C++ bad-mouthing (was: Why learn Python ??)
peter at engcorp.com
Tue Jan 13 20:28:21 CET 2004
Donn Cave wrote:
> In article <40041576.D070723E at engcorp.com>,
> Peter Hansen <peter at engcorp.com> wrote:
> > Basically, as a software engineer ... I find Python to be hands down
> > *the* best language I've encountered for use in serious work. I can't
> > actually think of another which excels on so many fronts.
> But your list describes the perfect hacker language, at
> least on some counts. I'm nominally a Software Engineer
> myself, but I have no formal CS education and have never
> worked on a large project, so I feel right at home with
> the hacker culture here. But help me out here, suppose
> we're going to go in and develop one of those massive
> projects - I don't know, say the IRS needs a new computer
> system - what on that list would we care about?
Never having done a new system for the IRS (yet? ;-) I can't
really say, but I do some pretty hard core stuff and Python
fits the bill for me better than past attempts...
> Maybe vague promises like high productivity and ease of
> testing would be attractive, but anyone can say that for
> some ideal context.
Perhaps, but it's also pretty easy to quantify, at least in the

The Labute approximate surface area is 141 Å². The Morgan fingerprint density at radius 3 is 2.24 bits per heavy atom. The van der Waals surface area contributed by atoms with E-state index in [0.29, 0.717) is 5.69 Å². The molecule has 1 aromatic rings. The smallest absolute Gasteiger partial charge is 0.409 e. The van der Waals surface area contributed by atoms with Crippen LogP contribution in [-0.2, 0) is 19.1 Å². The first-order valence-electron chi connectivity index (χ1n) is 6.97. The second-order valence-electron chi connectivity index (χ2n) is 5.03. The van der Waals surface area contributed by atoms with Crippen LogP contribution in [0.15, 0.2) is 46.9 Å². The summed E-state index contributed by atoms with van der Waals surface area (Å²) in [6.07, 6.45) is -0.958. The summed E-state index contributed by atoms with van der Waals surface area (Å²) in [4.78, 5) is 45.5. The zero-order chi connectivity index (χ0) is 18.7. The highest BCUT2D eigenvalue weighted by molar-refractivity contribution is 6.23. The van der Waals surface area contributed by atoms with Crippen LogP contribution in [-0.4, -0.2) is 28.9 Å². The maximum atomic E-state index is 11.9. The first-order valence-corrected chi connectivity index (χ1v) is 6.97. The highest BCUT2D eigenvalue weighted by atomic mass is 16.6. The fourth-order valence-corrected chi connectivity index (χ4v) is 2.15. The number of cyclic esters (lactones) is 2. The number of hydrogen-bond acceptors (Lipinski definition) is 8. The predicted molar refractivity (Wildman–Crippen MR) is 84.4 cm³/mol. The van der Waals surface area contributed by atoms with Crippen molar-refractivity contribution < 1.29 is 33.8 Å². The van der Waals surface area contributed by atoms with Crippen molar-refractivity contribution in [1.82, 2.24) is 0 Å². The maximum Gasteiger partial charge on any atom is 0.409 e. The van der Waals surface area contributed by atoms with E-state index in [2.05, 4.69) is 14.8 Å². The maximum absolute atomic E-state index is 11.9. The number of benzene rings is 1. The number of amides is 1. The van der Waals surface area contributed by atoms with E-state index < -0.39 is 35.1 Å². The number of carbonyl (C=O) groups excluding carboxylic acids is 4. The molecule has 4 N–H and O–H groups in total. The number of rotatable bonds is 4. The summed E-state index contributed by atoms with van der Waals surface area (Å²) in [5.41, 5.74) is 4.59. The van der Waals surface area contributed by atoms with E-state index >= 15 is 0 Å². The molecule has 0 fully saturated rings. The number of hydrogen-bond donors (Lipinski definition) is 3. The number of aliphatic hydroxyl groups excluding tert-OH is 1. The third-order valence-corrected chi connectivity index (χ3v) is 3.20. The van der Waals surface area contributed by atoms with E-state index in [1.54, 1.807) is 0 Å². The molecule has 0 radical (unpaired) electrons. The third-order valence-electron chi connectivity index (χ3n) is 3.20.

non-scientific fashion which I've attempted to use for that.
> Library support is probably not even on the charts.
Very few systems cannot benefit from good library support.
Presumably the IRS requires networking, some user interface
capabilities, probably a bunch of database interfaces, really
sophisticated testing, and these days maybe even some standardization
in the area of, say, XML or something like that.
> I would think a major consideration at
> the outset of a project like this would be whether the
> code that all these teams is writing will eventually come
> together and work like it's supposed to, and from that
> point of view it's tempting to look for some support for
> architectural consistency, like "interfaces" and that sort
> of thing.
I agree, though I personally find it much more effective to use
good tests for this kind of thing. Interfaces don't cut it when
there's not a simple caller-callee relationship between things. I
have lots of components which are separated by various other kinds of
interfaces, such as a particular file format, or XML, or some custom
network protocol. Need tests to check both sides of those equations.
More information about the Python-list